I’ve written before about the kind of work my h-u-s-b-a-n-d does. He’s in the long-distance business, the very long-distance business. Outer space.
Specifically, now he’s working on Mars. Seriously. When you work on Mars it involves daily side trips to the far reaches of Pasadena and occasional launches to Los Alamos, Washington and France. Before he worked on Mars, he worked on a couple of asteroids, which was a kind of a code word for Italy and Germany. When we met on that fateful evening in Florence, Italy, 13 years ago he was actually working on Saturn.
So you think it’s a surprise to me that I find myself alone so much? I always say the same thing to my friends in a similar circumstance, although it’s nubby comfort: Every mother is a single mother.
Now careful: I mean no offense to the single mothers who are fathers, or to the single mothers who really are single mothers. I do not know the depth of fear or frustration or anxiety, the financial hardship, the personal sacrifice, the sadness, the isolation or the inconsolable straits you may find yourself in, I only sense that most of us are in these things alone.
To his credit, Ned tries to interest me in the curious question of the composition, age and origin of the dust on the surface of the red planet, but that is not the aim of my life’s mission. My mission is to uncover the truth of my life on Earth, a mission that in my earlier days I had no earthly interest in at all. And so I know that I am indeed lucky to have this field to roam so freely on my own, to resolve my questions, to find the deep source of life and love right where I stand.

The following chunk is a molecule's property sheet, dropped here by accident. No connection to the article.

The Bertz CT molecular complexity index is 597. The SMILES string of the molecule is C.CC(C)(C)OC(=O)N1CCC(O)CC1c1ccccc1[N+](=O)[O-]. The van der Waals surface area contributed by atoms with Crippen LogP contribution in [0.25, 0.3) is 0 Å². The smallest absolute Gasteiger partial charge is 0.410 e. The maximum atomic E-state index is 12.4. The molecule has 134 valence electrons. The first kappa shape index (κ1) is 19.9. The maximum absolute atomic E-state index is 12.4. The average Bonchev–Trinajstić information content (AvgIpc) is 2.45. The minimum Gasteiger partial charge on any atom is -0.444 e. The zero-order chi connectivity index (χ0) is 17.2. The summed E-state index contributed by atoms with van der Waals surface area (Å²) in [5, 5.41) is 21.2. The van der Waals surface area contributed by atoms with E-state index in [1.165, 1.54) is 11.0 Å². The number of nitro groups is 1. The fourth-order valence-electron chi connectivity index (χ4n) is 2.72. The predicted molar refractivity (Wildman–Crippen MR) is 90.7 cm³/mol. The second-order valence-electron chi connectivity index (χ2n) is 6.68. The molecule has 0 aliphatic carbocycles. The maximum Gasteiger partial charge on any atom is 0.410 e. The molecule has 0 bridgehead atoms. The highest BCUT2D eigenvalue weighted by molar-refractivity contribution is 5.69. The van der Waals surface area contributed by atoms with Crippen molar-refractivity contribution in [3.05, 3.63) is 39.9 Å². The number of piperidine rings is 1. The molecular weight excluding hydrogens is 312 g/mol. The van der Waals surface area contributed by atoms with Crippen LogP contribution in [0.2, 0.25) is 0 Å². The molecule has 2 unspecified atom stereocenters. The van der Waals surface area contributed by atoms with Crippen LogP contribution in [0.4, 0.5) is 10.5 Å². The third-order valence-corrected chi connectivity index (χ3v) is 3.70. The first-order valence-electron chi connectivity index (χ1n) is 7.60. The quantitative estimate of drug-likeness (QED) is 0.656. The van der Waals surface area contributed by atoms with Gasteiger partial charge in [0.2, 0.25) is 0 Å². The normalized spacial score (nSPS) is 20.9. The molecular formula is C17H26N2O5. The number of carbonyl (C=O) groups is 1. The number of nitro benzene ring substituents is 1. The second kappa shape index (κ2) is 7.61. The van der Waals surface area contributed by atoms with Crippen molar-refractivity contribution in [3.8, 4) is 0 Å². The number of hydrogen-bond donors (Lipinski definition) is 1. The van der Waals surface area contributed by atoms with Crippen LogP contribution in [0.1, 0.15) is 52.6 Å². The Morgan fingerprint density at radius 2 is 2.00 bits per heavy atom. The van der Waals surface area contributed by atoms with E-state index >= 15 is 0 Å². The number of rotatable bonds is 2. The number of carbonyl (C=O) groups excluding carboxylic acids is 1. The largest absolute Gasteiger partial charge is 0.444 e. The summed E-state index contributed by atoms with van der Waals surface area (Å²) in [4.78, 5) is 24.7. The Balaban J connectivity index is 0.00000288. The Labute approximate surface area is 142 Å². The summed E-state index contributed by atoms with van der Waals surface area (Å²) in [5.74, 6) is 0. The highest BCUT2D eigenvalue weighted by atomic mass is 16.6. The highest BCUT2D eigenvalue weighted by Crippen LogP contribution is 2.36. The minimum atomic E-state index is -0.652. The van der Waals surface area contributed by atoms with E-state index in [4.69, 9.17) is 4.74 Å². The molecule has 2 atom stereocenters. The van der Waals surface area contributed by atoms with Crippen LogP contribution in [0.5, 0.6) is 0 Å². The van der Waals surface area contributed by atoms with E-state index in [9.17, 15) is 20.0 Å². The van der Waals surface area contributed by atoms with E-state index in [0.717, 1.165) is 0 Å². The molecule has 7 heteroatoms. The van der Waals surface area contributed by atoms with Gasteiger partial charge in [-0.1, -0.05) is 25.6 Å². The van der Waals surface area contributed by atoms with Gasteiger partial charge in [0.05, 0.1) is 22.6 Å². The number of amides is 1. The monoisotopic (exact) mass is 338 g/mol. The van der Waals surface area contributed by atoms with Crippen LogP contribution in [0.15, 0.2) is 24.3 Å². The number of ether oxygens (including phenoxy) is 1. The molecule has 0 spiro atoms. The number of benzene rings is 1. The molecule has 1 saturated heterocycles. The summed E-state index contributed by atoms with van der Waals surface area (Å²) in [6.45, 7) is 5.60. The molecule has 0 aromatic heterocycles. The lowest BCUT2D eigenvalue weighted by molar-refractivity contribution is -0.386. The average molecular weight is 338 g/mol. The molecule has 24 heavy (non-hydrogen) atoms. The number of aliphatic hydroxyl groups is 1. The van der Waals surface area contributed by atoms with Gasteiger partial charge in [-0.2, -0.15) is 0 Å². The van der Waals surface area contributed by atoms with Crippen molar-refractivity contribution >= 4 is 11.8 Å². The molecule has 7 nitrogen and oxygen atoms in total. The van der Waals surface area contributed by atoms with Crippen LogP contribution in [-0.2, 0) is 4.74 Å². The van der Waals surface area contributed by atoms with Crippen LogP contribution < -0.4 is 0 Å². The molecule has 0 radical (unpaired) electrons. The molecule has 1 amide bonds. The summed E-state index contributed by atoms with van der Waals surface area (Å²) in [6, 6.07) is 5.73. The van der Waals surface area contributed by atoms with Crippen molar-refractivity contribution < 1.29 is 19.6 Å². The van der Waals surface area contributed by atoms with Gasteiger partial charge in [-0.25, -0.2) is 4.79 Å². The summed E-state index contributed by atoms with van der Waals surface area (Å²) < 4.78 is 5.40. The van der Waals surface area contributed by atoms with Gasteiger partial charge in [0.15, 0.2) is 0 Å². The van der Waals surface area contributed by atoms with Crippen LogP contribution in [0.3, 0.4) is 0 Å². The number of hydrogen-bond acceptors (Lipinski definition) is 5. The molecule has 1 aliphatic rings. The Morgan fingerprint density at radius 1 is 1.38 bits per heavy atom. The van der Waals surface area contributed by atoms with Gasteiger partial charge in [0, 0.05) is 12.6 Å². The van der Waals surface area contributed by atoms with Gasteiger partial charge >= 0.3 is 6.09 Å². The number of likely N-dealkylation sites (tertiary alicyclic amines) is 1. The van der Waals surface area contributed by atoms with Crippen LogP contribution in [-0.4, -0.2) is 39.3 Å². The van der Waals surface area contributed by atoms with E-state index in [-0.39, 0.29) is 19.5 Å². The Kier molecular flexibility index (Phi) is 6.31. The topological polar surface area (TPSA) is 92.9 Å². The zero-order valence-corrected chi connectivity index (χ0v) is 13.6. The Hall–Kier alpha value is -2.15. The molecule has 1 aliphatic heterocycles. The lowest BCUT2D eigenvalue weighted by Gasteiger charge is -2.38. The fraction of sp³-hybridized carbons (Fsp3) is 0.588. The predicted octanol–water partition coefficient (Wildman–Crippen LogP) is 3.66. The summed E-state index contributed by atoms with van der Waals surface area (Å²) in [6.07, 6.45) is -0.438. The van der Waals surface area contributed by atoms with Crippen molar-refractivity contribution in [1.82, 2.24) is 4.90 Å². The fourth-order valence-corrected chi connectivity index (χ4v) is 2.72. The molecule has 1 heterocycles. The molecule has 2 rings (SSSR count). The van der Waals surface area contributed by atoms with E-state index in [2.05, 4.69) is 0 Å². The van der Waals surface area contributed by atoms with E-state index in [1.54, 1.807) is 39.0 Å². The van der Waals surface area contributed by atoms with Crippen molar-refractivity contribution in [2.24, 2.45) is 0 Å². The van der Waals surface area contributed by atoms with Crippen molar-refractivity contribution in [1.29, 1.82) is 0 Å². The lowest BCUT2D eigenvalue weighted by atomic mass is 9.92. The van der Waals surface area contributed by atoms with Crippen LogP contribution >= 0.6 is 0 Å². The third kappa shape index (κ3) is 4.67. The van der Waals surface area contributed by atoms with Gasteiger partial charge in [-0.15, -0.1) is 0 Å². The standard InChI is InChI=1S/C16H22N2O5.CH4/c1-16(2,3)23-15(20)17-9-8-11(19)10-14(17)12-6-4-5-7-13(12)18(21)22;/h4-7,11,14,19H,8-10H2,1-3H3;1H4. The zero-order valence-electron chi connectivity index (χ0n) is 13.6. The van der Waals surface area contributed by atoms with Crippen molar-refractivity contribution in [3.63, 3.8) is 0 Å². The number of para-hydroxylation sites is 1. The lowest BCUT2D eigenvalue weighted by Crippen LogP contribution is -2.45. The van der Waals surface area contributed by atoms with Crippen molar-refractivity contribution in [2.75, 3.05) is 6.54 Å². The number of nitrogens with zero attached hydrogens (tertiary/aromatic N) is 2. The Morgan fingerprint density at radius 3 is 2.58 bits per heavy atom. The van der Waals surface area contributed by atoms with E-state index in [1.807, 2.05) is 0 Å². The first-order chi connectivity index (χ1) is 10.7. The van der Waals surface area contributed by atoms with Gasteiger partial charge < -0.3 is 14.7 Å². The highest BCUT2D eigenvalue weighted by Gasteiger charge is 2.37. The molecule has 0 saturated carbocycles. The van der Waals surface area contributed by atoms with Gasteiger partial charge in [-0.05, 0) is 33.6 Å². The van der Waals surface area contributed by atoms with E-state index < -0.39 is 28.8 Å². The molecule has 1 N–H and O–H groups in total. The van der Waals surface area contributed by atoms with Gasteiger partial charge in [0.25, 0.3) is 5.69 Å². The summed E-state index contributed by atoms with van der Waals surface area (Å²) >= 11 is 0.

Even so, Ned’s absence gives me time and space to make trouble; it lets me boil and burn in my own flaming grievance; it invariably wears out my welcoming heart. He’s always happy to come home, and I am usually quite pissy about it. He has this habit of stopping near the airport and picking up two doughnuts as a coming home prize for Georgia and me. How is it that I can hate when he does that, but love when he does that? I eat mine promptly that night or next morning.
When I eat that doughnut, mind you, it only looks like a doughnut. What I am eating is my own clogged heart and deep-fried resentment. I’m swallowing residual anger and bad attitude. I’m chomping that ever-living ego of mine back to a manageable size so we can start over.
The search for intelligent life involves a lot of starting over and an advanced form of mathematics. As my daughter wrote in an email to her dad last night: YOU + ME + MOM + MOLLY (the dog) = 1.
Join me for more fun with marriage all week. And just for grins, here’s your chance to win an autographed copy of my book, Momma Zen: Walking the Crooked Path of Motherhood by leaving a comment on Monday’s post. The winner will be drawn after 12 noon PST on Sunday, Feb. 3. Good luck!